Regardless of the ins and outs of these arguments and the protests they've provoked, it got me wondering what are we actually trying to achieve when we make our teenagers study literature. It's great if it gives them a lifelong love of books, but we don't get them to study maths so they have a lifelong love of doing sums. It's important for kids to be able to read, but studying novels goes far further than providing the tools to be able to fill in job application forms as adults. What do we learn from novels?
I confess I didn't like English Literature much at school. It was my best subject academically and I have always adored reading, but I didn't like the deep analysis of the books. To me, the subtext of the books were either obvious or by over-analysis ruined the magic of the story. However, I do think it taught me some important things. Novels help us to learn how to read people - to understand motivation and emotion, right, wrong and the complex shades of grey in between. We become more sympathetic, well-informed and have a greater understanding of the struggles and joys of life in both our own culture and others. We learn to be imaginative and to question our own beliefs and morals.What do you think we learn from literature?
With that in mind, which books should our teens be reading? I don't think it matters whether a book is American, British or from any other country. Humanity is humanity. While I think it's great to learn about our British heritage of literature, if children love reading they have a lifetime to do it - the important thing is to inspire them in the first place. Having said that, I think perhaps it is time for Of Mice and Men to take a back seat. 90% of children study it now. I studied it over a decade ago, and my eldest sibling five years before me. It's a wonderful book, but there are other wonderful books out there too.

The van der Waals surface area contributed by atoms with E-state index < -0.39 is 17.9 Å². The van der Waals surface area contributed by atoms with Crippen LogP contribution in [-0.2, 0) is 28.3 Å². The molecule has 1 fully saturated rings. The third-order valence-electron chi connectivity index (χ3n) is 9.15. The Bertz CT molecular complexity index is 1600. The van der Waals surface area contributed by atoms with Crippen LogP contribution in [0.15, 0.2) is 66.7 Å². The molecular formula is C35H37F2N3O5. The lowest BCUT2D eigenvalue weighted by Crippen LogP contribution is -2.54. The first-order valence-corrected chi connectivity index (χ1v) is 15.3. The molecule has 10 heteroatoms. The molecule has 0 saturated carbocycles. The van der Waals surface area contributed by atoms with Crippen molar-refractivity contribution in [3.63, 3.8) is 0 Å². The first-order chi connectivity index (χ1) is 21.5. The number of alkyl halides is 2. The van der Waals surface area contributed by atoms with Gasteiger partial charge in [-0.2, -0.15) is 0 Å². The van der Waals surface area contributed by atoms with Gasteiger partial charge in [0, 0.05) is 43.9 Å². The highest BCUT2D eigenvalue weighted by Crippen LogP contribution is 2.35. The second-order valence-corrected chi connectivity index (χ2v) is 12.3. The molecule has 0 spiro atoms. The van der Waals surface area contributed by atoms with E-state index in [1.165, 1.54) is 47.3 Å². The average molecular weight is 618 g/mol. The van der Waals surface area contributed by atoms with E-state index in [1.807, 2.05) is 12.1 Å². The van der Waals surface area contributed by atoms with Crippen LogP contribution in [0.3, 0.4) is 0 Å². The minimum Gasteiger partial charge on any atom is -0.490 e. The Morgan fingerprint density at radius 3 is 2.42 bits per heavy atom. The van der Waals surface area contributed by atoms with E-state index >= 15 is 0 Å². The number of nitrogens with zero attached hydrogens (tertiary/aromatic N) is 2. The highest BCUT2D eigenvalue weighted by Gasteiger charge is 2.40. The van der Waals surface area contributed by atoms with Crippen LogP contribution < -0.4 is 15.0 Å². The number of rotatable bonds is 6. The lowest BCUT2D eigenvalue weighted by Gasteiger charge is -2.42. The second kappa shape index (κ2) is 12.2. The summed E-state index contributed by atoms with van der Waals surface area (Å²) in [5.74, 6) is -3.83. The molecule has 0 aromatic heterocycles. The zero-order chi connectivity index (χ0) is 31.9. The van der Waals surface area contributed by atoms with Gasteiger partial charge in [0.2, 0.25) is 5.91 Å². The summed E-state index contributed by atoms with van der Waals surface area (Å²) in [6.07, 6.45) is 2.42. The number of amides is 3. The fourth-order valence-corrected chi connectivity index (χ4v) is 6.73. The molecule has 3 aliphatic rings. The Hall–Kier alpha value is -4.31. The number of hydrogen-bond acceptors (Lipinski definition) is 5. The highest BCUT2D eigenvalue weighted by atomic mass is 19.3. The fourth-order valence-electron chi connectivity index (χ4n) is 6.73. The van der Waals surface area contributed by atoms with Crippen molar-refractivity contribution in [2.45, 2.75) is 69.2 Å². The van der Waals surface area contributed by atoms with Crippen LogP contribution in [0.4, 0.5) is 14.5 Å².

I'm aware that books need to have content and language that challenges but that is appropriate for reading aloud in a class of 15 and 16 year-olds without being too long. For this reason some books I think would be great, wouldn't work - stuff by Stephen King and Lionel Shriver for example. But here are my suggestions for just a few books that would make good studies - good snapshots of the world, coupled with good writing:
- The Fault in Our Stars - John Green
- A Prayer for Owen Meany - John Irving
- One Day - David Nicholls
- Holes - Louis Sachar
- Rebecca - Daphne du Maurier
- Lord of the Flies - William Golding (this is studied by some students I believe)
- 1984 - George Orwell
There are tonnes more, although I'd have to read any of my suggestions to check the language! What books would you suggest children might benefit from studying at school? Modern and classic literature included!